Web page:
(9/1, 9/9, and 9/15 projections: 54 Democrats, 46 Republicans, or Republican gain of +5)
Since our last analysis, we are now able to move both the Florida and North Carolina Senate races to “Solid Republican” (from “leans Republican”), as a series of recent polls shows the Republican candidate in each state with double digit leads – Democrats in Florida are steadily deserting Independent Charlie Crist for the Democratic nominee, as we had projected. We also have polling data for Vermont which, to no one’s surprise, is initially classified as “Solid Democratic.” Finally, two recent polls in Washington put the Democratic Senate incumbent in a comfortable lead, so we are moving that race from “Tossup” to “leans Democratic” – for now.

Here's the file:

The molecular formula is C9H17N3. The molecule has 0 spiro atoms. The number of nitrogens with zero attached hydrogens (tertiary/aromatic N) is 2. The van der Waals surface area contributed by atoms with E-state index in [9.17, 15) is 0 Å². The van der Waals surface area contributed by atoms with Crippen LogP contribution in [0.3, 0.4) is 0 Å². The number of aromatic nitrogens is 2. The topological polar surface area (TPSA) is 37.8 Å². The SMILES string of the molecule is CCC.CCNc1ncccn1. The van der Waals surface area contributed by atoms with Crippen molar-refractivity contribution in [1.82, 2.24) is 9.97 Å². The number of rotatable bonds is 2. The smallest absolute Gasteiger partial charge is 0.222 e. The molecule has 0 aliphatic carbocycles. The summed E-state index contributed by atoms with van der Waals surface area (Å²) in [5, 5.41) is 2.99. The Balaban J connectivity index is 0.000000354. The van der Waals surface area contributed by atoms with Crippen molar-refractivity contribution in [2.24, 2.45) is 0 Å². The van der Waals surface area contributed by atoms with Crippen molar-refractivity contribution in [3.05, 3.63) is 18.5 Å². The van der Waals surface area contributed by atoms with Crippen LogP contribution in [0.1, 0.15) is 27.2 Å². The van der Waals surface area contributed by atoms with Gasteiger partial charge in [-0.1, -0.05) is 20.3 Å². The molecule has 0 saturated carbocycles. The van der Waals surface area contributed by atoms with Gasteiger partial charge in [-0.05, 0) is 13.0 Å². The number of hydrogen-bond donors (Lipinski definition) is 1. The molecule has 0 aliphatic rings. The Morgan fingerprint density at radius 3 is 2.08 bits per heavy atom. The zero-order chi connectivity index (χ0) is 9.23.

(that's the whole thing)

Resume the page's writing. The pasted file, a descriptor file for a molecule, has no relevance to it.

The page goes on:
There are six things we’ve noticed in the past week with regards to Senate races: (1) all open Republican seats have become either “Leans Republican” or “Solid Republican”; (2) we have a collection of five Democratic seats (California, Delaware, Illinois, Nevada, and Wisconsin) that the Republicans must go “5 for 5” to take control of the Senate; (3) as a “Plan B” (i.e., the Republicans fail to sweep all five races), the Republicans need to make one or more of these seats competitive soon: Connecticut, New York (the Gillibrand seat) Washington, or West Virginia; (4) once Hawaii holds its primary this Saturday, we expect polling to show that race safely in the Democratic corner; (5) because the presumably “more electable” Republican in Delaware was upset by newcomer Christine O’Donnell, we believe that she has a window of a couple of weeks to make a favorable impression against the Democrat, as she can not count on assistance from her embittered primary rival; (6) in West Virginia, a recent poll showed Democratic Governor Joe Manchin in the lead, but only by a 50-45% – hardly impressive for a two term incumbent Governor.